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Safety Swimming Equipment for Children

By: Thomas Muller - Updated: 18 Oct 2012 | comments*Discuss
Children Children Swimming Swimming Pool

Children should be encouraged to take to the water from an early age, and swimming equipment provides safe learning tools and protection for young swimmers.

Swimming Pool Equipment And Safe Learning Tools

By and large the swimming pool is safe environment but where there is water, there are always hazards, particularly for children. Therefore in addition to constant supervision, it is important all young pool users are given safe swimming equipment appropriate to their abilities in the water.

Swimming can help develop a child’s coordination, social abilities and is believed to aid good sleeping and eating. It also provides a fun activity that can be enjoyed with the whole family.

Buoyancy Aids

Buoyancy aids allow children to have fun in the water and learn to be independent whilst they increase in ability and confidence. There are a wide variety of floatation devices to suit all ages, abilities and wants, including armbands, floatation belts and rings, woggles and noodles, floatation jackets and an array of different floats.

Whichever buoyancy aid you choose, it is vital that it is in a good working condition. Safety valves checked before each use. They should be squeezed gently against the face to feel for any leakage of air.

If a buoyancy aid is damaged in any way, it will not only be dangerous to the safety of the child but will also have a damaging effect on their confidence. If inflatables are to be worn then they should fit properly.


Inflatable armbands are ideal for kids starting to move about in the water independently. They are practical and inexpensive and although they restrict the movement of the arms a little, they still allow great freedom in the water, and enable the child to begin to learn how to kick their legs.

When choosing armbands, it is important to follow the manufacturer’s guidelines on the appropriate age or weight of user. They should also be chosen to fit above the elbow as much as possible.

Foam Swim Discs

Foam swim discs provide an alternative to inflatable armbands. They are individual moulded foam discs which can be worn on each arm in combinations of one, two or more, according to the confidence and swimming ability of the child. The advantages they have over armbands are their durability – they won’t pop for example – and their soft fitting on the arm.

Other Swimming Buoyancy Aids

Aside from the traditional armbands, there is now a wide variety of alternative aids to keep children safely afloat in the water. These include:

  • Water wings – For extra buoyancy these combine inflatable arm floats with an upper body float.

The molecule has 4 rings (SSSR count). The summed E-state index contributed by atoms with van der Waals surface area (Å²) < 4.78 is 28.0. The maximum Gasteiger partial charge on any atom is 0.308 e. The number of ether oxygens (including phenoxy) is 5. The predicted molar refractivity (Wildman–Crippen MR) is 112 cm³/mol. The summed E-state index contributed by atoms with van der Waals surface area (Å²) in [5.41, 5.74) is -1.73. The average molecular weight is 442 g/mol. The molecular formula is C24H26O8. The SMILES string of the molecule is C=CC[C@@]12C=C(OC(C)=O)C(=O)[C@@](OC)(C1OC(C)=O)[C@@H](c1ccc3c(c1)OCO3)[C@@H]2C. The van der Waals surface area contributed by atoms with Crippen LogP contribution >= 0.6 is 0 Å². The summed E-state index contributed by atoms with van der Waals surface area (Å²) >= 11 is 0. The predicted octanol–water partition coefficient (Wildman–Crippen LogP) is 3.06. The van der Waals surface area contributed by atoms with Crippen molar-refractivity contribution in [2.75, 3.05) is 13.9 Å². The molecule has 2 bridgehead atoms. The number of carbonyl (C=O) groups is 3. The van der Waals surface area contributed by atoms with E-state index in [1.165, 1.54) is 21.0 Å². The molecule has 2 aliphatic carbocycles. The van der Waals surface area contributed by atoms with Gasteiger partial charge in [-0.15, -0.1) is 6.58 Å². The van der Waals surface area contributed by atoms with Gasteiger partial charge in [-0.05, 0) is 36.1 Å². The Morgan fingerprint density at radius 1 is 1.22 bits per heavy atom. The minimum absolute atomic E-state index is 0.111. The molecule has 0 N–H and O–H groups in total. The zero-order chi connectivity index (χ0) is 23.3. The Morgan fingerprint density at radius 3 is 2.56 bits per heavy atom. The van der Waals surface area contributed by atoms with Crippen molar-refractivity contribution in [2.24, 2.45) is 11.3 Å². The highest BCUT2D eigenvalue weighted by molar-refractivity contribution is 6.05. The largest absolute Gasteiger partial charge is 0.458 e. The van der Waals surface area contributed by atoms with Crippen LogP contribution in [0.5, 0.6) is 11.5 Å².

• Float suits and jackets – These clothing items are buoyant and provide completely unrestricted body movement. However they are also an expensive option that children will grow out of quickly.
  • Rings and sit-in rings – Although not ideal as swimming learning aids and require constant adult supervision, they are nevertheless a fun and relaxing introduction to the water.
  • Woggles – These are long buoyant cylindrical shapes that are designed for children to lean across and move about on by kicking their feet.

Buoyancy aids are a way of easing children into swimming pool activity in a way that is fun and not so frightening, but in order to progress it is important that they don’t become too reliant on such support. For this reason it is important to slowly reduce the amount of buoyancy support.

Goggles, Earplugs and Nose Clips

Swim goggles, earplugs and nose clips are swimming aids that are only suitable for children once they have learnt to swim and find that they require eye, ear or nose protection.

Goggles are popularly worn in the swimming pool not just as a means to improve underwater vision but, more importantly, to reduce or prevent eye irritation. However, if the water is well maintained and swimmers only spend a short period in it then goggles are rarely needed.

In fact many swimming teachers recommended that children don’t wear goggles whilst learning to swim. They believe that dealing with water splashing in the face and learning how to open your eyes underwater are key parts in building up swimming confidence.

Ear plugs and nose clips should only be worn by children if they have been recommended by their doctor. They should first learn how to keep water out of their nose on their own and, like with goggles, become accustomed to the feel of water in their ears before adopting any protective devices.

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